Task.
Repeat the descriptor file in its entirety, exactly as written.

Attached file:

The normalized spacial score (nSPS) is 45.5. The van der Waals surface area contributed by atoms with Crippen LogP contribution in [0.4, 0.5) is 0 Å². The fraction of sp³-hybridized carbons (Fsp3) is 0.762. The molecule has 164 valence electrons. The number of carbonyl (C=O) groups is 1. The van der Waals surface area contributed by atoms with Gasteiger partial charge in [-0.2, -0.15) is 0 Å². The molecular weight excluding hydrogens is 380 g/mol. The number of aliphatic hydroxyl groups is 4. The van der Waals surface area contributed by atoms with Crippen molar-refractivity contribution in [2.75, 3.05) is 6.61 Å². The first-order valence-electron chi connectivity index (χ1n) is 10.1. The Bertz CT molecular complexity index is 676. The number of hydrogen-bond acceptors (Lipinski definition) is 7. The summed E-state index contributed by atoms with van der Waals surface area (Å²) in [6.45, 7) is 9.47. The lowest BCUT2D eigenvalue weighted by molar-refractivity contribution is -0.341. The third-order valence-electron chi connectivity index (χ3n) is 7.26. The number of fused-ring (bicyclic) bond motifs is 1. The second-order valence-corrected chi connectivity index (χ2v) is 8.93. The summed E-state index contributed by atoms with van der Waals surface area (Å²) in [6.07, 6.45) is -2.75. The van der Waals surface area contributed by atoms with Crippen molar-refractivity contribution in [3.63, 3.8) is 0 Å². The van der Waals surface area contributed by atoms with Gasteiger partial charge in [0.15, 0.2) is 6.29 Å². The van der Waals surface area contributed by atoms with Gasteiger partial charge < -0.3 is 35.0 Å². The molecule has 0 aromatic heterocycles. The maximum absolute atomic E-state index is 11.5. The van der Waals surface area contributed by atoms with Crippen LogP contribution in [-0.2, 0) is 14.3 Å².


The normalized spacial score (nSPS) is 45.5. The van der Waals surface area contributed by atoms with Crippen LogP contribution in [0.4, 0.5) is 0 Å². The fraction of sp³-hybridized carbons (Fsp3) is 0.762. The molecule has 164 valence electrons. The number of carbonyl (C=O) groups is 1. The van der Waals surface area contributed by atoms with Gasteiger partial charge in [-0.2, -0.15) is 0 Å². The molecular weight excluding hydrogens is 380 g/mol. The number of aliphatic hydroxyl groups is 4. The van der Waals surface area contributed by atoms with Crippen molar-refractivity contribution in [2.75, 3.05) is 6.61 Å². The first-order valence-electron chi connectivity index (χ1n) is 10.1. The Bertz CT molecular complexity index is 676. The number of hydrogen-bond acceptors (Lipinski definition) is 7. The summed E-state index contributed by atoms with van der Waals surface area (Å²) in [6.45, 7) is 9.47. The lowest BCUT2D eigenvalue weighted by molar-refractivity contribution is -0.341. The third-order valence-electron chi connectivity index (χ3n) is 7.26. The number of fused-ring (bicyclic) bond motifs is 1. The second-order valence-corrected chi connectivity index (χ2v) is 8.93. The summed E-state index contributed by atoms with van der Waals surface area (Å²) in [6.07, 6.45) is -2.75. The van der Waals surface area contributed by atoms with Crippen molar-refractivity contribution in [3.63, 3.8) is 0 Å². The van der Waals surface area contributed by atoms with Gasteiger partial charge in [0.15, 0.2) is 6.29 Å². The van der Waals surface area contributed by atoms with Gasteiger partial charge < -0.3 is 35.0 Å². The molecule has 0 aromatic heterocycles. The maximum absolute atomic E-state index is 11.5. The van der Waals surface area contributed by atoms with Crippen LogP contribution in [-0.2, 0) is 14.3 Å².